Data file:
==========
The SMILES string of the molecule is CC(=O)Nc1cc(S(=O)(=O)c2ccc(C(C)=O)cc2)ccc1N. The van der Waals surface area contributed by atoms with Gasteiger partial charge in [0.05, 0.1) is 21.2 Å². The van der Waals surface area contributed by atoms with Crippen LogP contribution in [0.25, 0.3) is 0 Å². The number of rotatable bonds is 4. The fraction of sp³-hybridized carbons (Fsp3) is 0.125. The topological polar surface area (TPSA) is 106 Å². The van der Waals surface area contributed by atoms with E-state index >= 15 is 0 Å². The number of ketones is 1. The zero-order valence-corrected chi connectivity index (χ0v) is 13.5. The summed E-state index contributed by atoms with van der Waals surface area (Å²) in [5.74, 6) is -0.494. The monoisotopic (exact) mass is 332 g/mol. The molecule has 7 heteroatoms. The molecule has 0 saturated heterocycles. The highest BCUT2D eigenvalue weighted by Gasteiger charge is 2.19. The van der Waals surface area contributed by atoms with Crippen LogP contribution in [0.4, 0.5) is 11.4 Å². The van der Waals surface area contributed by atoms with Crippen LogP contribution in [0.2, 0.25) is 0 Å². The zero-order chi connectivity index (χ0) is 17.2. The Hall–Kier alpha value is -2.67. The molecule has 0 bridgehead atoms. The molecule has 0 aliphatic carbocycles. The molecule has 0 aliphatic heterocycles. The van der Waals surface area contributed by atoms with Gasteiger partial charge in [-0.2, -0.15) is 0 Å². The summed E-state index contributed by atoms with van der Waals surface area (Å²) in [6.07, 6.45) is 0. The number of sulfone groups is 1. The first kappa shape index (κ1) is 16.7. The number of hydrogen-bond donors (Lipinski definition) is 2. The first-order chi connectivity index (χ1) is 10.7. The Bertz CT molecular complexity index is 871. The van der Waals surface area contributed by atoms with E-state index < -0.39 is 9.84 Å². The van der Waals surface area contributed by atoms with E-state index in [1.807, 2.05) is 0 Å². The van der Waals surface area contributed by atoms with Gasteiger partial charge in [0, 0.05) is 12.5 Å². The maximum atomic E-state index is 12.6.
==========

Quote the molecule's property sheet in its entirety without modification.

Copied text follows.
The SMILES string of the molecule is CC(=O)Nc1cc(S(=O)(=O)c2ccc(C(C)=O)cc2)ccc1N. The van der Waals surface area contributed by atoms with Gasteiger partial charge in [0.05, 0.1) is 21.2 Å². The van der Waals surface area contributed by atoms with Crippen LogP contribution in [0.25, 0.3) is 0 Å². The number of rotatable bonds is 4. The fraction of sp³-hybridized carbons (Fsp3) is 0.125. The topological polar surface area (TPSA) is 106 Å². The van der Waals surface area contributed by atoms with E-state index >= 15 is 0 Å². The number of ketones is 1. The zero-order valence-corrected chi connectivity index (χ0v) is 13.5. The summed E-state index contributed by atoms with van der Waals surface area (Å²) in [5.74, 6) is -0.494. The monoisotopic (exact) mass is 332 g/mol. The molecule has 7 heteroatoms. The molecule has 0 saturated heterocycles. The highest BCUT2D eigenvalue weighted by Gasteiger charge is 2.19. The van der Waals surface area contributed by atoms with Crippen LogP contribution in [0.4, 0.5) is 11.4 Å². The van der Waals surface area contributed by atoms with Crippen LogP contribution in [0.2, 0.25) is 0 Å². The zero-order chi connectivity index (χ0) is 17.2. The Hall–Kier alpha value is -2.67. The molecule has 0 bridgehead atoms. The molecule has 0 aliphatic carbocycles. The molecule has 0 aliphatic heterocycles. The van der Waals surface area contributed by atoms with Gasteiger partial charge in [-0.2, -0.15) is 0 Å². The summed E-state index contributed by atoms with van der Waals surface area (Å²) in [6.07, 6.45) is 0. The number of sulfone groups is 1. The first kappa shape index (κ1) is 16.7. The number of hydrogen-bond donors (Lipinski definition) is 2. The first-order chi connectivity index (χ1) is 10.7. The Bertz CT molecular complexity index is 871. The van der Waals surface area contributed by atoms with E-state index < -0.39 is 9.84 Å². The van der Waals surface area contributed by atoms with E-state index in [1.807, 2.05) is 0 Å². The van der Waals surface area contributed by atoms with Gasteiger partial charge in [0, 0.05) is 12.5 Å². The maximum atomic E-state index is 12.6.